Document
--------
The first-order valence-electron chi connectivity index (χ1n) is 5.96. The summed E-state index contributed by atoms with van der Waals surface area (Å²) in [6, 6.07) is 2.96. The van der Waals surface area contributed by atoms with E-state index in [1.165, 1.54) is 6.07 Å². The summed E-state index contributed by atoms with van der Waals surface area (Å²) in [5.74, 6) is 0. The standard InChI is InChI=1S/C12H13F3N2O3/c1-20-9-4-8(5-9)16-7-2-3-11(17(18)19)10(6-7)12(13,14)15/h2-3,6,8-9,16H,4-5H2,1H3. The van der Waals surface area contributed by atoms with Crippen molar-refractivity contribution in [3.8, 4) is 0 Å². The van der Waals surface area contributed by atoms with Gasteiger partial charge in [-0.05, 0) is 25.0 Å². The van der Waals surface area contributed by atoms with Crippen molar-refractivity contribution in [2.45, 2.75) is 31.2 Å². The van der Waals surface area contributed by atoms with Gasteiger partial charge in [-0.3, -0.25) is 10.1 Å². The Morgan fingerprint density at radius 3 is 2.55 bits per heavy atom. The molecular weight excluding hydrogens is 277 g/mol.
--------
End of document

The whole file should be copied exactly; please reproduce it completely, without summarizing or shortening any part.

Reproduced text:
The first-order valence-electron chi connectivity index (χ1n) is 5.96. The summed E-state index contributed by atoms with van der Waals surface area (Å²) in [6, 6.07) is 2.96. The van der Waals surface area contributed by atoms with E-state index in [1.165, 1.54) is 6.07 Å². The summed E-state index contributed by atoms with van der Waals surface area (Å²) in [5.74, 6) is 0. The standard InChI is InChI=1S/C12H13F3N2O3/c1-20-9-4-8(5-9)16-7-2-3-11(17(18)19)10(6-7)12(13,14)15/h2-3,6,8-9,16H,4-5H2,1H3. The van der Waals surface area contributed by atoms with Crippen molar-refractivity contribution in [3.8, 4) is 0 Å². The van der Waals surface area contributed by atoms with Gasteiger partial charge in [-0.05, 0) is 25.0 Å². The van der Waals surface area contributed by atoms with Crippen molar-refractivity contribution in [2.45, 2.75) is 31.2 Å². The van der Waals surface area contributed by atoms with Gasteiger partial charge in [-0.3, -0.25) is 10.1 Å². The Morgan fingerprint density at radius 3 is 2.55 bits per heavy atom. The molecular weight excluding hydrogens is 277 g/mol.